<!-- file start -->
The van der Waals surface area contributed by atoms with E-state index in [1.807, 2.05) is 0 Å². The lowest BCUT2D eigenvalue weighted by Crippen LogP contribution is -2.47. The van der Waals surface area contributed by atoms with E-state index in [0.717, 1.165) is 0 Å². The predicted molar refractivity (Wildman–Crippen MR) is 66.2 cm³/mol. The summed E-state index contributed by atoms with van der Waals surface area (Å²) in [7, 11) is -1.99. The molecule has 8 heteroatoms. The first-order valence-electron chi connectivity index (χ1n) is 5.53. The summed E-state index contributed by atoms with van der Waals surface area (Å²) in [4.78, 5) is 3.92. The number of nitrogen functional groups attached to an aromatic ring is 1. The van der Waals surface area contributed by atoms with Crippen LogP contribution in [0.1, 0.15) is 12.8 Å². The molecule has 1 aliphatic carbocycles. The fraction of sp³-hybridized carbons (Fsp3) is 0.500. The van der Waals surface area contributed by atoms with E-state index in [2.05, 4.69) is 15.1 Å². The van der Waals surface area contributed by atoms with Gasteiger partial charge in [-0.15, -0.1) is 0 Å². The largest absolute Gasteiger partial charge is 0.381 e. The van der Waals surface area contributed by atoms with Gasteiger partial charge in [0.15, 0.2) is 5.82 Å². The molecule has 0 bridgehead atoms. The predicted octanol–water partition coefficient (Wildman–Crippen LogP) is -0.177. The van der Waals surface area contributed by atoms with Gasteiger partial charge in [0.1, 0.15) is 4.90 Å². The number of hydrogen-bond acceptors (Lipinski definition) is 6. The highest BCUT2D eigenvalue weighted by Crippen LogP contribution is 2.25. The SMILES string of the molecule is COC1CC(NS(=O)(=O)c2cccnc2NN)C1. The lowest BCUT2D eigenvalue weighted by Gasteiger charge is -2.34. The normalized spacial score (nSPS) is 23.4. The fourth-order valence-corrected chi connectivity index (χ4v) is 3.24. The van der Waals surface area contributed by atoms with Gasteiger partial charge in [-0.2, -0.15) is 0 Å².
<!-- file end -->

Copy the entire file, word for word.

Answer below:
The van der Waals surface area contributed by atoms with E-state index in [1.807, 2.05) is 0 Å². The lowest BCUT2D eigenvalue weighted by Crippen LogP contribution is -2.47. The van der Waals surface area contributed by atoms with E-state index in [0.717, 1.165) is 0 Å². The predicted molar refractivity (Wildman–Crippen MR) is 66.2 cm³/mol. The summed E-state index contributed by atoms with van der Waals surface area (Å²) in [7, 11) is -1.99. The molecule has 8 heteroatoms. The first-order valence-electron chi connectivity index (χ1n) is 5.53. The summed E-state index contributed by atoms with van der Waals surface area (Å²) in [4.78, 5) is 3.92. The number of nitrogen functional groups attached to an aromatic ring is 1. The van der Waals surface area contributed by atoms with Crippen LogP contribution in [0.1, 0.15) is 12.8 Å². The molecule has 1 aliphatic carbocycles. The fraction of sp³-hybridized carbons (Fsp3) is 0.500. The van der Waals surface area contributed by atoms with E-state index in [2.05, 4.69) is 15.1 Å². The van der Waals surface area contributed by atoms with Gasteiger partial charge in [-0.15, -0.1) is 0 Å². The largest absolute Gasteiger partial charge is 0.381 e. The van der Waals surface area contributed by atoms with Gasteiger partial charge in [0.15, 0.2) is 5.82 Å². The molecule has 0 bridgehead atoms. The predicted octanol–water partition coefficient (Wildman–Crippen LogP) is -0.177. The van der Waals surface area contributed by atoms with Gasteiger partial charge in [0.1, 0.15) is 4.90 Å². The number of hydrogen-bond acceptors (Lipinski definition) is 6. The highest BCUT2D eigenvalue weighted by Crippen LogP contribution is 2.25. The SMILES string of the molecule is COC1CC(NS(=O)(=O)c2cccnc2NN)C1. The lowest BCUT2D eigenvalue weighted by Gasteiger charge is -2.34. The normalized spacial score (nSPS) is 23.4. The fourth-order valence-corrected chi connectivity index (χ4v) is 3.24. The van der Waals surface area contributed by atoms with Gasteiger partial charge in [-0.2, -0.15) is 0 Å².